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How Medicare V28 Coding Changes May Affect Dementia Detection

Let's recap recent CMS-HCC V28 coding changes that may create shortfalls for some conditions, while allocating more resources for Alzheimer's & dementia care.


The best way to illustrate the potential impact of the CMS-HCC V28 changes on dementia care is to share a tale of two providers. Recently we observed two very different reactions when presenting Neurotrack’s Cognitive Health Suite, a digital cognitive screening solution.

Provider A told us, “We know we’re underdetecting dementia, but times are tight. I don’t think we can prioritize this right now.”

Provider B said, “We know we’re underdetecting dementia and it’s one of our top priorities to address this year.”

So, what does Provider B know that Provider A doesn’t? Provider B explained, "We've made dementia screening a priority in part to make up for the V28 shortfall.” That’s right, with the new V28 model in effect, providers anticipate reimbursement shortfalls in many disease categories, but dementia is a different story.

A little background on Medicare and MA

Medicare is the government-funded payer of healthcare for older adults 65+. Medicare Advantage (MA) is a privately-managed option that just over half of older adults choose instead. A Risk Adjustment Factor (RAF) score determines how much the Center for Medicare and Medicaid Services (CMS) allocates to the Medicare Advantage Organizations (MAOs) per patient. Individuals who have more than one condition, or more complex conditions, have higher RAF scores. MAOs receive more money for the additional care these patients are likely to require.

So what exactly changed, and why?

In a way, we’re in the midst of a managed care recalibration. With the V28 model, CMS overhauled the way diseases and medical conditions are classified, coded, and reimbursed within MA. It’s an effort to reflect and accomodate changes in care utilization and diagnostic trends. And, generally speaking, it will require more careful documentation and specificity in diagnosing.

In brief: 

  • The V24 model of managed care used the International Classification of Diseases, Ninth Revision, Clinical Modification (ICD-9-CM) diagnostic codes as the basis for hierarchical condition category (HCC) codes.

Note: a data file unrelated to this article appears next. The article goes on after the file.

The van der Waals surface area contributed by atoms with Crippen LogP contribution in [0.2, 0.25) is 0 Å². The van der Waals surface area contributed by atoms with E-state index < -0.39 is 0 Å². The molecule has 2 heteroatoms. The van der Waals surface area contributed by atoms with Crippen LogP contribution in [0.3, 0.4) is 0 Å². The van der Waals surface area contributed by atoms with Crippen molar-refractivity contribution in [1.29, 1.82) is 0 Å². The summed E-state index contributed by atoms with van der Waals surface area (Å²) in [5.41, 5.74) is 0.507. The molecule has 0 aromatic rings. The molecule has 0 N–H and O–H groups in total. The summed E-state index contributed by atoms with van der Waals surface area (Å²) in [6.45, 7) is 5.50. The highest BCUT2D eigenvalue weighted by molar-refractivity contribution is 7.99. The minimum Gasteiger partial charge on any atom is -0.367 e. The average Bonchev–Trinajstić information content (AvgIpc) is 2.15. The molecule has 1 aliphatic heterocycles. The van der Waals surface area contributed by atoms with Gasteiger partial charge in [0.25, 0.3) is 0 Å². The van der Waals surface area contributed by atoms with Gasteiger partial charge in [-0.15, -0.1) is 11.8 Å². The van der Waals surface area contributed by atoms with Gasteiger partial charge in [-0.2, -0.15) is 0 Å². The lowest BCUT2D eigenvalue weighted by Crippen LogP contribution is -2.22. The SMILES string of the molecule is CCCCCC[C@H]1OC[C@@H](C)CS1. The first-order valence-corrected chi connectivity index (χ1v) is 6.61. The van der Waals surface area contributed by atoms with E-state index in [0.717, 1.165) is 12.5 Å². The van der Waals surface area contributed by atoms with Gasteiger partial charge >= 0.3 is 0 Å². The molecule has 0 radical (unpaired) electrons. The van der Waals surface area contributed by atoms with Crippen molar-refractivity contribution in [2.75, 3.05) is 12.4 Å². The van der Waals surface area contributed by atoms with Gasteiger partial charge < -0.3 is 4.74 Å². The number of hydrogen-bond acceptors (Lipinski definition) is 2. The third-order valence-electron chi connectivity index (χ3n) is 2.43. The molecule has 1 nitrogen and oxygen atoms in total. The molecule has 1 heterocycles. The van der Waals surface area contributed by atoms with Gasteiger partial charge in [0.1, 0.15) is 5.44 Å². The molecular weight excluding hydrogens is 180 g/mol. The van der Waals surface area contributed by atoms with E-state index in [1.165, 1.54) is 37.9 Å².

• In the V28 update, the newer ICD-10-CM is the reference. 
  • Total HCCs went up (from 86 to 115). 
  • Those 115 HCCs are split into 26 families of conditions.
  • Specific codes to map to each HCC diagnosis went down (from 9,797 to 7,770). 

What are the specific CMS-HCC V28 changes to dementia coding? 

In the old V24 model, dementia was classified as “complicated” (HCC 52) or “uncomplicated" (HCC 51). 
In the V28 model, those categories have been replaced with three buckets defined by severity. 
These new categories are: 
  • HCC 125 (Dementia, Severe)
  • HCC 126 (Dementia, Moderate) 
  • HCC 127 (Dementia, Mild or Unspecified)
Each of these new dementia HCCs has a RAF value of 0.341.

When did the change happen?

These CMS-HCC V28 coding changes are being phased in gradually over a 3-year period. This began with 2023 dates of service, when the change was first announced. We’re in the middle of this rollout.

  • In 2023: 33% from V28 and 67% from V24

  • In 2024: 67% from V28 and 33% from V24

  • In 2025: 100% from V28 

How will the CMS-HCC V28 model impact patient outcomes? 

We already know that cognitive conditions, from MCI to dementia to Alzheimer’s disease are massively underdiagnosed. We also know that dementia can be a multiplier of healthcare costby some estimates almost quadrupling the cost of care.

Now that PCPs can accurately record the severity of these conditions, it should lead to more motivation to screen cognition, determine the cause and level of impairment, and intervene early. Early detection is much better for patient outcomes. 

How will the CMS-HCC V28 model impact the business of healthcare?

With the changes of V28, some disease coding contracted, while dementia coding expanded. The US government has prioritized cognitive disease. They've created a National Plan to Address Alzheimer's Disease and CMS already requires that providers screen for cognitive impairment within Annual Wellness Visits. Now with the expanded coding, providers have further incentive to assess patients in a routine way and note the severity of their cognitive challenges. The new coding buckets also give providers a means to stop overlooking those mild, early cases and pursue a systematic cognitive screening strategy. This will ultimately lead to more accurate representation of Alzheimer’s and dementia prevalence, and more appropriate levels of reimbursement for the amount of care these complex patients require.

An investment in a solution like Neurotrack’s, that allows for detection of cognitive impairment at scale and speeds the diagnostic process, will assist in this effort.  In fact, any prioritization of this previously underdetected condition (as wise Provider B is doing!) will help healthcare stakeholders optimize their risk adjustment strategy.